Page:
intrinsic interdependence between matrix and cell properties on determining the tissue response to a mechanical load. During manual fascial techniques, the operator may feel various tissue responses to the applied load that are described as ‘resistance’ or ‘give’ to the stretch. Interestingly, the mechanical loading of fascia causes changes through activation of fibroblast response and the different receptors present in the fascial tissue, leading to modulation of myofascial contraction (Hicks et al., 2014). Spontaneous contractions in fascia suggest the existence of an intrinsic tension or pre-stress in the collagen scaffold (Staubesand et al., 1997); and when an additional load alters this tensional balance, so that the fascia is distended, the myofibroblasts contract and resist this (Tomasek et al., 2002). Various studies in vitro have demonstrated different cell behaviours depending on the type, magnitude and frequency of the artificial load being applied, and may be clinically relevant to understand how tissues respond to different modalities of intervention. Fibroblasts and myofibroblasts are both highly responsive to magnitude (Cao et al., 2013a), direction (Eagan et al., 2007), frequency and duration (Meltzer and Standley, 2007) of a (therapeutic) load, and can regulate cell activity, proliferation or apoptosis (Meltzer et al., 2010), mainly by influencing ion conductance, gene expression and secretion of inflammatory mediators. In particular, the secretion of IL-6 and IL-1 by fibroblasts under equibiaxial stretch can exert powerful pro or anti inflammatory responses, potentially leading towards beneficial or detrimental matrix remodelling and cell behaviour (Tsuzaki et al., 2003). A concomitant autocrine and paracrine release of ATP may also serve as a negative feedback mechanism to limit activation of destructive pathways (Tsuzaki et al., 2003); and all of these factors may influence the clinical efficacy of fascial treatment. Although there were differences in degree and form, most studies showed that heterobiaxial or cyclic short duration strains can produce inflammatory reactions and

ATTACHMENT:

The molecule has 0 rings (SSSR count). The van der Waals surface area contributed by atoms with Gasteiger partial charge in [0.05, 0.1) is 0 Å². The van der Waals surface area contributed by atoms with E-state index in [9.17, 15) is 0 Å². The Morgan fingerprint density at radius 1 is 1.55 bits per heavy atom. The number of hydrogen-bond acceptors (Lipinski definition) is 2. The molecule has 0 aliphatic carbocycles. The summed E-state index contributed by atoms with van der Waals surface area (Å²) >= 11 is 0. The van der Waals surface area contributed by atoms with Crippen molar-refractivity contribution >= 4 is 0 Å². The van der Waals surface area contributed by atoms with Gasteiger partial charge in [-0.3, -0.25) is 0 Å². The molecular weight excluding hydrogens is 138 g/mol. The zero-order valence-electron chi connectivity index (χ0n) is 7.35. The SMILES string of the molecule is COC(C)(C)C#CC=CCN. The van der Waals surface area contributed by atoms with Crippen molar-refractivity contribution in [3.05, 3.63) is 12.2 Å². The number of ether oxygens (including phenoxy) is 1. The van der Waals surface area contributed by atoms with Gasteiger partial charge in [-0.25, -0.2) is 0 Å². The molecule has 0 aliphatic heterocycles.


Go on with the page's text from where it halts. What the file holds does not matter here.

increased (occasionally reduced) fibroblast proliferation, whereas a completely reversed pattern was observed with equibiaxial or acyclic long-duration strains. In the latter, even a normalization of the apoptotic rate was found (Meltzer et al., 2010). This means the fascial tissue may respond better to balanced and sustained stretch rather than intermittent and unequal loads. The force and duration of tension applied may also be relevant. It has been shown that high magnitude (therapeutic) load (from 9% to 12% elongation) can produce an upregulation of ECM proteins, while increasing magnitude and duration (1e5 min) loads induce cytokine and growth factors secretions (Cao et al., 2013a). These results are consistent with those obtained by Yang et al. (2005), where large-magnitude loads caused pro-inflammatory responses, and cyclic (0.5 Hz per 4 h), uniaxial, small-magnitude stretching produced anti-inflammatory reactions in human tendon fibroblasts. Similarly, brief, moderate amplitude (20e30% strain), static stretching of connective tissue in vivo and ex vivo has been shown to decrease TGF-b1and collagen synthesis, thus preventing soft tissue adhesions (Bouffard et al., 2008). In conclusion, brief, light/moderate, balanced, static or slow cyclic strains appropriately applied to fascia may be sensed at the cellular level and transduced in normalizing tissue structure and function. It is worth noting that while fibroblast cell orientation, including cell shape and cytoskeleton, changes in a non linear fashion according to different magnitudes of applied cyclic load (Faust et al., 2011), the response of fibroblasts to mechanical loading is also dependent on cell orientation. In cells oriented parallel to a given cyclic stretch, higher levels of alpha-smooth muscle actin were found to be expressed; whereas fibroblasts that were perpendicular to this showed higher activity levels of secretory phospholipase A(2) which has a potential inflammatory role (Wang et al., 2004). This indicates that therapeutic loads applied differently with respect to tissue tension (that